Read all about it at the Reuters link.
From the Masters of Cuban Art Image Gallery, “La Conga” by Evelio Garcia Mata.
“Garcia Mata plays the rhythm of the conga in the body of the mulatto dancer, who lifts her left arm as she does the kick-step. She wears a sensual typical dress and is accompanied by a group of six musicians. The painting beautifully represents when Afro-Cuban music became main-stream, and a representative of Cuban culture at large.”
– Alfredo Triff, Musician and Art Critic
Isn’t it amazing that Pope Francis–the first Latin American to lead the Church–was instrumental in making this happen? As a long-lapsed Catholic, I’m truly surprised and pleased. After years of regressive Popes, this guy seems to be a throwback to the days of Pope John the XXIII when it seemed that the Church might move into the 20th century.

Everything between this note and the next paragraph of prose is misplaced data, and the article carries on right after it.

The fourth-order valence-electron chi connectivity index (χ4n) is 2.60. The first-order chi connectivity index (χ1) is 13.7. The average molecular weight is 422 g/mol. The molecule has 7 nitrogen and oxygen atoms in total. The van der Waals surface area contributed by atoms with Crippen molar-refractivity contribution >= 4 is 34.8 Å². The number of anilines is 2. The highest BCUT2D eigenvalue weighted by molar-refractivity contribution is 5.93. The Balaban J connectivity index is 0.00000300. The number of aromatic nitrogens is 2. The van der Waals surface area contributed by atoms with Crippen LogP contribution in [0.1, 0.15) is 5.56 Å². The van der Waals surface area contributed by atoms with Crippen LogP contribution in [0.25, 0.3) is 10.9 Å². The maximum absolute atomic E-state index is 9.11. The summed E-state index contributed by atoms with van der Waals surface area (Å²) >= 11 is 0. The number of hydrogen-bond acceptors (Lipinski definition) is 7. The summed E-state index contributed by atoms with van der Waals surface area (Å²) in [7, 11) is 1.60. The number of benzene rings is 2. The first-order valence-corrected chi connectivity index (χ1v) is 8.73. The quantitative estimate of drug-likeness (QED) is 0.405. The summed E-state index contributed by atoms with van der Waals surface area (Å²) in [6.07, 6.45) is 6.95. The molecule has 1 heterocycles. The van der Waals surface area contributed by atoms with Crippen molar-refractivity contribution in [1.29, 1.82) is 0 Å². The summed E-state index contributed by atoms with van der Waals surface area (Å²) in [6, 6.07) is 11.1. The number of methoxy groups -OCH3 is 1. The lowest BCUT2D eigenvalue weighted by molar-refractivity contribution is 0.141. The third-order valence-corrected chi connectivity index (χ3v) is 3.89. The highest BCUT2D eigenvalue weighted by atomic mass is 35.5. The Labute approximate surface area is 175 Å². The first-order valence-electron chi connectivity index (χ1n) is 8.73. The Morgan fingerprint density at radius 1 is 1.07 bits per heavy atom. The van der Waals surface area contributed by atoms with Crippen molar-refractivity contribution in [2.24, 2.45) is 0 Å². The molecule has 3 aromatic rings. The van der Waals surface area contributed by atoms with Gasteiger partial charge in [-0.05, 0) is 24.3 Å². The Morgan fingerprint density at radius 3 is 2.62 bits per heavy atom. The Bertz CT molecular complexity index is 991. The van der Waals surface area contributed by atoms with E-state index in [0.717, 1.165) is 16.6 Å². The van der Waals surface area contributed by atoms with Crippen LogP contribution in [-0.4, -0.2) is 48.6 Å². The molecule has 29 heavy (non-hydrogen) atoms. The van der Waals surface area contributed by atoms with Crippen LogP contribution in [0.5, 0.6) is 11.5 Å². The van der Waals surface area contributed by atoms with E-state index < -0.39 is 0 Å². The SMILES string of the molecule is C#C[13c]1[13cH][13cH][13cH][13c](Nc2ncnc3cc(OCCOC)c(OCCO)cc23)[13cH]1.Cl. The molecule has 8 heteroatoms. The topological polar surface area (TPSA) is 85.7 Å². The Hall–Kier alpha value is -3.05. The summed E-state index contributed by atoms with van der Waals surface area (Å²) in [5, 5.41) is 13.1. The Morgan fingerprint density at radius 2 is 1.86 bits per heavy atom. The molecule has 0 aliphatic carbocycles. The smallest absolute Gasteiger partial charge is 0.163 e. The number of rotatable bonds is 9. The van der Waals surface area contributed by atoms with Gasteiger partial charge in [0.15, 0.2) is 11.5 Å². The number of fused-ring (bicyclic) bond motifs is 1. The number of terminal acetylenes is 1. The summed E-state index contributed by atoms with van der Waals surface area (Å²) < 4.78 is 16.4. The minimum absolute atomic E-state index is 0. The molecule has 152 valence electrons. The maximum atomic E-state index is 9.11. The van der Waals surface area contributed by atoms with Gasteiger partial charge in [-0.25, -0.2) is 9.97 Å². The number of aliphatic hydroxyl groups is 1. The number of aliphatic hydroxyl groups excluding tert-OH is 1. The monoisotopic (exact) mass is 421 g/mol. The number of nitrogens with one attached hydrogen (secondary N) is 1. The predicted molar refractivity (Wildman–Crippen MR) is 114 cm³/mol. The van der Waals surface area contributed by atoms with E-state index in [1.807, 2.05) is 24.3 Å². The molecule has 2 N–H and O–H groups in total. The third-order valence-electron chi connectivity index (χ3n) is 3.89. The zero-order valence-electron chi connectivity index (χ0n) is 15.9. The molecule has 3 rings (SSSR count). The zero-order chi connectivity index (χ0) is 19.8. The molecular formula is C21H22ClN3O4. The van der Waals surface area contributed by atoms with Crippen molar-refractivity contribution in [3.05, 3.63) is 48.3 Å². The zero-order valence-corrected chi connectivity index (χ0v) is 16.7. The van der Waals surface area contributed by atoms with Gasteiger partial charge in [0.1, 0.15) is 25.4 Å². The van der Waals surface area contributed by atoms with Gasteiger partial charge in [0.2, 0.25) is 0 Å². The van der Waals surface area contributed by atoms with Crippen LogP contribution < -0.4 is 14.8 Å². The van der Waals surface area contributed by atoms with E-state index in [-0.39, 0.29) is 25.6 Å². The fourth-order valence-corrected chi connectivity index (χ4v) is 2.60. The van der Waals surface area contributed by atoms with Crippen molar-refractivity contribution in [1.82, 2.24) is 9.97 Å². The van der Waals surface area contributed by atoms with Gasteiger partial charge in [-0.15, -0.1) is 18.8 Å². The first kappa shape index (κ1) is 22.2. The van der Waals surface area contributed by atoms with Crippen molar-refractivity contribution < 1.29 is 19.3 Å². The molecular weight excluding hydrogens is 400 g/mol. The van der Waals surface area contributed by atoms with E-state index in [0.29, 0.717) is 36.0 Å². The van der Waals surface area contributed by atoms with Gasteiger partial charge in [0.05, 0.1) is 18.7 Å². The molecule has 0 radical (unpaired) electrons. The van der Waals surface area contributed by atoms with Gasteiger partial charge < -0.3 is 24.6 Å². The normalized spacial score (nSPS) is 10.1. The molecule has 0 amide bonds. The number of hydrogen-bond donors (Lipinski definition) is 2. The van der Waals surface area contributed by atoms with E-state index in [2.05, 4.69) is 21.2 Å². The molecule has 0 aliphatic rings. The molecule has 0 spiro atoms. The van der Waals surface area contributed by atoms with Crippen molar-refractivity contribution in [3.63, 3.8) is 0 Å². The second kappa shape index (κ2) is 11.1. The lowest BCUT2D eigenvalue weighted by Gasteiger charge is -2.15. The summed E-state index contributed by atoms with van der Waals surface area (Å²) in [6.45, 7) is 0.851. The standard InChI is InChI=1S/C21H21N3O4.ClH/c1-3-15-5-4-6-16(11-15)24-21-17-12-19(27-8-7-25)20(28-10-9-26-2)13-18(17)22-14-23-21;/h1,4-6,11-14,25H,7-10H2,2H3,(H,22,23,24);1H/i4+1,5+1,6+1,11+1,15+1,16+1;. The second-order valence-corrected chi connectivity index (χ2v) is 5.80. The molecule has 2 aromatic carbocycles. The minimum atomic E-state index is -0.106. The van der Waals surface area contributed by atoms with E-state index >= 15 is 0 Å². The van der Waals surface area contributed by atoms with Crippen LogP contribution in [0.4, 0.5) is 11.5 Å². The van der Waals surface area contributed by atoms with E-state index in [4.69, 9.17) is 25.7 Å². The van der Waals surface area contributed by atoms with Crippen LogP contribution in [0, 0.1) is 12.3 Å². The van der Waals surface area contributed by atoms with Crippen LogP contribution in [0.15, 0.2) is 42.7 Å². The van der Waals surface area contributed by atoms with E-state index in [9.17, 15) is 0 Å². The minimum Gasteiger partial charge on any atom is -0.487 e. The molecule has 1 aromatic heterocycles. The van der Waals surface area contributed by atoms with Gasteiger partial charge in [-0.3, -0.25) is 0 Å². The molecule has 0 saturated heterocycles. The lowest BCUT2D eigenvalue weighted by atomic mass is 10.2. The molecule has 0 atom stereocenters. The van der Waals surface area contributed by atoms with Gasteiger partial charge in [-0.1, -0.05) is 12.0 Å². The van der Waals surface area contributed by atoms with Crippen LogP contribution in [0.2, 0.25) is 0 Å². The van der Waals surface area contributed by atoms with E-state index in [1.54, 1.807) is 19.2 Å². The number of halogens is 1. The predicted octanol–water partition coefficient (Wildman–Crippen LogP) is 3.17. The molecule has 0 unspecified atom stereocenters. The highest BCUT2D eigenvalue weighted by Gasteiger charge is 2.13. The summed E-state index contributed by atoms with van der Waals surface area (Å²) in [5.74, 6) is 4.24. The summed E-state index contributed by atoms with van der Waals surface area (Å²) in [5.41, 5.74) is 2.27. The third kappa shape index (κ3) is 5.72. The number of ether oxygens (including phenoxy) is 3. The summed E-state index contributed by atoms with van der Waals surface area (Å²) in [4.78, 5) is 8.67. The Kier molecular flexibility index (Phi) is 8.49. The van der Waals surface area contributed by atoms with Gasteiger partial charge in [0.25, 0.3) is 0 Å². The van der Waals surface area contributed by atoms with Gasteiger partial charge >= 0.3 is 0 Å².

From The Atlantic: How the Pope Helped End the Cuba Embargo.
On Wednesday, a senior Obama administration officials spoke of an “extraordinary letter” written by the pope to President Obama and Cuban President Raúl Castro over the summer in which he urged the two men to mend the relationship between their countries.
As one official noted, the correspondence “gave us greater impetus and momentum for us to move forward.”
In a press conference on Wednesday, which also happens to be the pope’s 78th birthday, President Obama credited Francis for his influential “personal plea” and thanked him for his “moral example.”
In particular, I want to thank his Holiness Pope Francis, whose moral example shows us the importance of pursuing the world as it should be, rather than simply settling for the world as it is.
According to officials, Pope Francis brought up Cuba several times during his meeting with the president in March and, given Francis’ significance as the first pope from Latin America, it’s fair to assume that his clout likely helped bring Castro to the table as well.